New data from the RAPID-EC Project (Rapid Assessment of Pandemic Impact on Development-Early Childhood) highlights the challenges families with young children face during the COVID-19 pandemic. “How Are Our Children? Updates and Policy Implications from the RAPID-EC Surveys,” explores how financial hardships as a result of the pandemic impact the well-being of caregivers and the emotional health of young children.
Launched in April 2020, RAPID-EC is an ongoing, nationally representative survey of households with children ages 0-5. The survey focuses on five key topics including parent emotional well-being, child emotional well-being, material hardship, child care, and issues related to pediatric health care.
Led by Dr. Philip Fisher from the University of Oregon, the survey aims to collect essential information on the needs and well-being of children and their families impacted by the pandemic; and provide ideas about how policymakers and advocates should respond to these issues.
To date, more than 9,000 parents and caregivers have participated in the survey from all 50 states and their responses tell a clear story: families with young children are struggling to meet their most basic needs like housing, food, and utilities.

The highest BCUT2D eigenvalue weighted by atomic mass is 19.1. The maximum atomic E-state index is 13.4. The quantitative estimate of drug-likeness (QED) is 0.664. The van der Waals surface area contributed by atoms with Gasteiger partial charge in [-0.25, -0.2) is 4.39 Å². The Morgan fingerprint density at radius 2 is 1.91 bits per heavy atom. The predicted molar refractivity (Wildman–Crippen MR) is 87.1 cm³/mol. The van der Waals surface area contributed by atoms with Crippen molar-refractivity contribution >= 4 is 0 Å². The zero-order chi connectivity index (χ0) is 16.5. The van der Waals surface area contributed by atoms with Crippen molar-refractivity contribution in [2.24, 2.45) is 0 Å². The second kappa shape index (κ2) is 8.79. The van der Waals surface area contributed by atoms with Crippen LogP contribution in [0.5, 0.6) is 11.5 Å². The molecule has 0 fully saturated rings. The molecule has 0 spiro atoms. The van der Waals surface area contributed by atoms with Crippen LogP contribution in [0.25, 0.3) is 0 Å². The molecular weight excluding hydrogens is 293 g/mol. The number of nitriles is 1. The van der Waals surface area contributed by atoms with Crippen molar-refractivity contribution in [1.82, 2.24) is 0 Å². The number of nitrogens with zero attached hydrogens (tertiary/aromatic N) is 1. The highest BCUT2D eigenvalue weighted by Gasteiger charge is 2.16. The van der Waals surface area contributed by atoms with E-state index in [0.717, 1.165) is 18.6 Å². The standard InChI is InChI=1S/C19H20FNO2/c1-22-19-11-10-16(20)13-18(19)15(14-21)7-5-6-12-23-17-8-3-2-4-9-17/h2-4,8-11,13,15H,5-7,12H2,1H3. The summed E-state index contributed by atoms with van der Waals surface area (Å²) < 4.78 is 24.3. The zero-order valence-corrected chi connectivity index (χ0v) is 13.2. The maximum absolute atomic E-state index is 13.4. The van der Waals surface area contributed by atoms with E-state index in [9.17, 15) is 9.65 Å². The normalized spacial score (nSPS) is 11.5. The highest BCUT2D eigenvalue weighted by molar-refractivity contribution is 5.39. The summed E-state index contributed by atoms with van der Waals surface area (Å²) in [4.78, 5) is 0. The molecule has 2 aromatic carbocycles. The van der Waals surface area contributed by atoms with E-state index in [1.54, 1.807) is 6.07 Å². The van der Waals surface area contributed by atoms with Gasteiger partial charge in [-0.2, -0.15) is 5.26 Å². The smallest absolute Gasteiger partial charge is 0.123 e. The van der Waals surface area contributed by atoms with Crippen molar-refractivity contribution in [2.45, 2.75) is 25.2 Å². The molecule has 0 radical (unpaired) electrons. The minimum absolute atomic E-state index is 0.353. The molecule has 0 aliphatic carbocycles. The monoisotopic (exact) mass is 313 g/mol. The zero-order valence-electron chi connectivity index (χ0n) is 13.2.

This is especially true for low-income households and families of color. Disparities based on income, race and ethnicity, and family structure have widened considerably during the pandemic. There are higher levels of hardship and stress in Black, Latinx, and single-parent households and in households where a child has a disability.
A Chain Reaction of Hardship
RAPID-EC reveals compelling data about the experiences of families impacted by the COVID-19 pandemic:
- 42% of households are worried about paying for at least one basic need like food, rent or utilities
- 52% of children within families with financial hardship are facing emotional distress
- 47% of parents may not be able to return to work due to lack of child care
- 60% of Black, Latinx, and single-parent households report difficulty paying for rent, utilities and/or food
Researchers also found that parents who report that they are having difficulties paying for basic needs in a given week also report higher levels of distress in follow-up surveys. This pervasive struggle to meet material needs leads to a sequence of events that the RAPID-EC team describes as a “chain reaction of hardship,” which filters down from caregivers and causes emotional distress among children.
Policy Responses to Support Children and Families
The RAPID-EC team’s overall policy recommendations focus on continued financial support to families, addressing racial inequalities, and supporting a range of child care options for parents and caregivers. These are issues that Oregon’s Early Childhood Coalition (ECC) addresses in its 2021 legislative agenda. Specifically, the coalition advocates for programs that support families and communities, such as investing in strong Early Learning Hubs and affordable housing, and strengthening support networks for families of children with disabilities.
Researchers from the RAPID-EC Project also suggest using data to support equitable policies that target families and communities most impacted by the pandemic, as well as gathering new data to create sustainable resources in the future.